What a wasp eats depends on both the age of the wasp and the particular species; some adult wasps are carnivores, while others get all of their nutrition from nectar in the same way as bees. In most cases, wasp larvae eat insects and other prey brought to them by the adults. In some species, the adults liquefy the prey for the larvae, while others simply eat them whole.
In some species, the adults and larvae have a symbiotic relationship, in that the adult brings prey to the larvae to eat, after which the larva regurgitate a sugary substance that the adults then eat. However, other wasp larvae are purely vegetarians and subsist entirely off plants until they transform into adult wasps.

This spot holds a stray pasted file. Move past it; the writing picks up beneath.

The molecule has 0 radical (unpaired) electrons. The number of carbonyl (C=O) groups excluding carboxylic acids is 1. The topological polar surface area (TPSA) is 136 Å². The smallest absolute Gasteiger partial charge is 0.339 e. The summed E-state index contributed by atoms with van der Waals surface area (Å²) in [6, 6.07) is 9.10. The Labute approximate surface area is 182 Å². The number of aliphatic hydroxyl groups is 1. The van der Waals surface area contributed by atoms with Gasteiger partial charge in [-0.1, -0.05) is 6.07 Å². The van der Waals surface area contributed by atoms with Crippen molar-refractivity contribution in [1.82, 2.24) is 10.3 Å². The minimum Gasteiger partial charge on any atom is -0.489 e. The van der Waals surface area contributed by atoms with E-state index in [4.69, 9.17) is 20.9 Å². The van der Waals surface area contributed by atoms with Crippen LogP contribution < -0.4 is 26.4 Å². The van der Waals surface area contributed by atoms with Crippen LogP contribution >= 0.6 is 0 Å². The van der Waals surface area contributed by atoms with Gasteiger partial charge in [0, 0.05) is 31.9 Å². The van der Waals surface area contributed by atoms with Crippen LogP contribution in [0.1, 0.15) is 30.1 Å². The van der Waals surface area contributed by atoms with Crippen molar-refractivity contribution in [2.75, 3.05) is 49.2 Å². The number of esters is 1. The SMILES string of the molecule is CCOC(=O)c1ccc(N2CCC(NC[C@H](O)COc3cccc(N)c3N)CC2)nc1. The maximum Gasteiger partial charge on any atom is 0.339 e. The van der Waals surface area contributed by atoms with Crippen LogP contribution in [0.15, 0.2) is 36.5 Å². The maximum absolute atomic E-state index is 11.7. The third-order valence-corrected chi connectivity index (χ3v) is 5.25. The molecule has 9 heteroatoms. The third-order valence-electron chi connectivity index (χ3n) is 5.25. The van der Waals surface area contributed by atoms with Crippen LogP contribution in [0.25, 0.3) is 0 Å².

Some species of wasps are parasitic as larvae. The adult lays eggs inside a spider or insect, and after the eggs hatch, the larvae then feed on it from the inside until it dies. In most parasitic wasp species, the adults feed only on nectar after they emerge from their dead host.
Predatory wasps are often attracted to high-protein foods, such as meat from dead animals, whereas many other species are primarily attracted to sugary substances such as fruit.